UM study Explores How Stem Cells Can Help Burn Victims

Date (2015-01-28 )

In a Miami hospital room and a research lab a few buildings away, viagra  doctors conducting stem cell clinical trials are trying to change the way burn victims are treated — including military personnel injured in the line of duty.

A pair of University of Miami doctors are conducting the research, cialis sale funded by the Department of Defense, pharm to develop new therapies using donor stem cells to restore tissue and reduce long-term scarring from burns. The treatment, if successful, could revolutionize burn care by decreasing the need for reconstructive skin graft surgery.

UM study explores how stem cells can help burn victims

“This is exciting stuff when you think of how helpful it could be. There has been little major advancement in burn treatment in the last 20 years,’’ said Dr. Evangelos Badiavas, principal investigator at the Interdisciplinary Stem Cell Institute at UM’s Miller School of Medicine. “Severe burns can ruin a life, so there is a desperate need.’’

The wars in Iraq and Afghanistan have produced a class of veterans who survived but are left with burn-related injuries. Commonly caused by improvised explosive devices, or IEDs, burns account for 5 to 20 percent of combat injuries, according to a U.S. Army spokesman. And in the civilian world, about 450,000 patients receive hospital and emergency-room treatment for burns annually, according to the American Burn Association.

“The benefit of this therapy would be to have an ‘off the shelf’ technology available for the treatment of deployment-related burn injuries which would not require skin grafting,” said Dr. Wendy Dean, medical adviser for the Tissue Injury and Regenerative Medicine Program Management Office at the U.S. Army Medical Materiel Development Activity. “One of the most urgent requests from both burn patients and their care providers is to eliminate the need for skin grafts.’’

Patients participating in the trial will come from The University of Miami/Jackson Memorial Burn Center, most with deep, second-degree burns. For the trial, the wound is typically covered in a thin, protective dressing. Mesenchymal stem cells, adult cells harvested from the donor’s bone marrow, are then injected underneath the coating into the wound to regenerate the outer and inner skin layers.

Patients will receive treatments every two weeks. How many treatments are needed to rebuild the skin is a central question of the trial. Other questions they hope to answer by the end of the two-year study period: How long does the wound actually take to completely heal with a new layer of skin? What is the probability of stem cell rejection? Who are the best candidates for the treatment?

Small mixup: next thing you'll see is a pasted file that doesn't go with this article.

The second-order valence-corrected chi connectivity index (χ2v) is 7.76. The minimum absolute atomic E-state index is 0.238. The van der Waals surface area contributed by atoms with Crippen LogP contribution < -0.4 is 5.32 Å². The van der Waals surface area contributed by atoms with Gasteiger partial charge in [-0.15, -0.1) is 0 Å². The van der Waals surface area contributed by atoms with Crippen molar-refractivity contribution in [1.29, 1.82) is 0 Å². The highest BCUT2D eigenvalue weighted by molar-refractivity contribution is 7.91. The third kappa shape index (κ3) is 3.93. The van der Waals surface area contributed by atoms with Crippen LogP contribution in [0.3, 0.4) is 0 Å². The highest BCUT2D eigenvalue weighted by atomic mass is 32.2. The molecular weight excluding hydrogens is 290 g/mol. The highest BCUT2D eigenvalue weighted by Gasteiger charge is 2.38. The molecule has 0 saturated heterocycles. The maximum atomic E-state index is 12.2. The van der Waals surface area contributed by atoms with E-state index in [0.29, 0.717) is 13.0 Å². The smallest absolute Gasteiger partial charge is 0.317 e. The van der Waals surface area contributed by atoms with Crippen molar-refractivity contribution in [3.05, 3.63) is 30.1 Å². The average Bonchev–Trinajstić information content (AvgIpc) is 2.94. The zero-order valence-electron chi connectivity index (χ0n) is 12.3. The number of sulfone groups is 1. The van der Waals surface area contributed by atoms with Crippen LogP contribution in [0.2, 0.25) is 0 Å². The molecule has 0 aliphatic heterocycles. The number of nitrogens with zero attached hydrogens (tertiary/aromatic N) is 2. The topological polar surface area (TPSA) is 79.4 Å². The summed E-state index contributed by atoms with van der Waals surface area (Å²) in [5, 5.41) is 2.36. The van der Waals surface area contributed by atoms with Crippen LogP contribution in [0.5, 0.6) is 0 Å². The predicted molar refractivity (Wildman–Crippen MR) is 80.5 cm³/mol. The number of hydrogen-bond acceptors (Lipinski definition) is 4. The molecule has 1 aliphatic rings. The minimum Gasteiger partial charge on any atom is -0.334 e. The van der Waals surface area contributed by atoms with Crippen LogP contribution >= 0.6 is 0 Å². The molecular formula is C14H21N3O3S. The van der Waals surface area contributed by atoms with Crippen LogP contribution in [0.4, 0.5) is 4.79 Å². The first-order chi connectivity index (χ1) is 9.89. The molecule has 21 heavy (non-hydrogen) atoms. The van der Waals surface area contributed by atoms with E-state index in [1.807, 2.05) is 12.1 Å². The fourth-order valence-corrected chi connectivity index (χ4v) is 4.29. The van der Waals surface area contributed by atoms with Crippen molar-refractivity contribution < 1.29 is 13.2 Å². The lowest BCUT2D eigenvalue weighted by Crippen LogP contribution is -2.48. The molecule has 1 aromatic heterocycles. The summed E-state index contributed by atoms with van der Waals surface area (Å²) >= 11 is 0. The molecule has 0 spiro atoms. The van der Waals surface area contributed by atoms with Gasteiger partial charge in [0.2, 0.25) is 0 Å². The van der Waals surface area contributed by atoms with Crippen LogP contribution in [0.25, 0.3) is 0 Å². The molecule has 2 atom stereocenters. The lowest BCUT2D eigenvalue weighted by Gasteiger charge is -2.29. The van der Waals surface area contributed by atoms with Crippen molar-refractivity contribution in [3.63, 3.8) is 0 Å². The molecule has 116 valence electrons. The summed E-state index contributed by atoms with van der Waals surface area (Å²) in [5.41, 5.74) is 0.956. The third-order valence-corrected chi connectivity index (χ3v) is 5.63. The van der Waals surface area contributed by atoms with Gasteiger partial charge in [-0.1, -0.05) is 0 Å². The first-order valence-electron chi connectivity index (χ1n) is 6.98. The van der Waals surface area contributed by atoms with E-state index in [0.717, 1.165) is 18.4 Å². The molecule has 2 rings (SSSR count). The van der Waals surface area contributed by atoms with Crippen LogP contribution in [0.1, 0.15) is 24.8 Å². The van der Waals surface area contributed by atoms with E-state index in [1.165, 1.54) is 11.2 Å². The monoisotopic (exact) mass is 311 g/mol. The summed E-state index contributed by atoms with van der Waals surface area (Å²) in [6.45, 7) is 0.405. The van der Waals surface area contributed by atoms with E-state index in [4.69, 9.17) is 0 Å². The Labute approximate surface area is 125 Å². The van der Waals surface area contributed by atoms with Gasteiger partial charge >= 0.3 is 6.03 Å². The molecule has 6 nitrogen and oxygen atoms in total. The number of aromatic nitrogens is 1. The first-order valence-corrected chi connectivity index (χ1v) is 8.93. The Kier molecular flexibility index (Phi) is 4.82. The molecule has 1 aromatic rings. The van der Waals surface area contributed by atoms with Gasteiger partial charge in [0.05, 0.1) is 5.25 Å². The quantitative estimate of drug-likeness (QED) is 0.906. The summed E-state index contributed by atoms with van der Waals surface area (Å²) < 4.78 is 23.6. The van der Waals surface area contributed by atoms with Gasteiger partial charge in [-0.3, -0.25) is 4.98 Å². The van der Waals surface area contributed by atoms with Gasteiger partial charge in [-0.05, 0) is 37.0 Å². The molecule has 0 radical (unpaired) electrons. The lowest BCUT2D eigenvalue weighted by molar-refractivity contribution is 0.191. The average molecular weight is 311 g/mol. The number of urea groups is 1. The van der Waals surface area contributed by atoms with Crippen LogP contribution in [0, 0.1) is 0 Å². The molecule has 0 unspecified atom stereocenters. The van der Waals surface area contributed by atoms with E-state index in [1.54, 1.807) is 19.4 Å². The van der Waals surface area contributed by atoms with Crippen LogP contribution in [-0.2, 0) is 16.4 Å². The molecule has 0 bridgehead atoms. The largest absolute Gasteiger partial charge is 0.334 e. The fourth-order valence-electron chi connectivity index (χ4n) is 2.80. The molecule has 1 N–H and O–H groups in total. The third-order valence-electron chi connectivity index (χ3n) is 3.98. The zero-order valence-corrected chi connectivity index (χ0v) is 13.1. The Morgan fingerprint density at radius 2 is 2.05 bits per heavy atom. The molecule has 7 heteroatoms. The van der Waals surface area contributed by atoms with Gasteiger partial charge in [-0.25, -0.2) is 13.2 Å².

The mesenchymal stem cells are cultivated in the lab for about four to six weeks then stored in a freezer at minus-80 degrees until they are used for treatment.

As burns heal, doctors must consider physical appearance and function — if the skin stretches normally and has full range of motion over joints — plus quality of life, which is related to itching, temperature regulation and pain.

“The trial is extremely exciting because right now, we have very little to offer patients with deep second- and third-degree burns, other than skin grafting,” said Dr. Carl Schulman, director of UM’s William Lehman Injury Research Center, who is working with Badiavas on the trial. “We are hoping to modulate the healing process, make the wounds heal better. The hope is that on the deeper wounds, with this treatment, we can avoid surgery or reduce the scarring.”

The trial was a natural next step of Badiavas’ interest in stem cells. A dermatologist, Badiavas researched the function and applications of stem cells at Brown University, including a clinical trial in 2003. He came to the University of Miami — his second stint at the school — five years later.

“I was always interested in bone marrow stem cells and the fact that a single bone marrow stem cell can produce all the blood cells in the body, so it has this capacity for regeneration,” he said. “Experimentally, you can take a single stem cell and reconstitute an entire blood system. ... Several years ago, I had a suspicion that these stem cells can do more than just reconstitute bone marrow.”

With that in mind, Badiavas designed an experiment conducted at the Roger Williams Medical Center that explored how bone marrow stem cells can be used to regenerate damaged tissue. For the study, they worked with patients whose wounds, including leg ulcers and pressure sores, had not healed within a year.

“We saw some healing in all the patients but it was a long process. In some cases, it took up to a year. Deep, complicated wounds healed in a depressed scar and the scarring was remarkably less,’’ Badiavas said. “We learned that the stem cells could rebuild tissue. Now it’s a matter of seeing how it works with burn wounds.”

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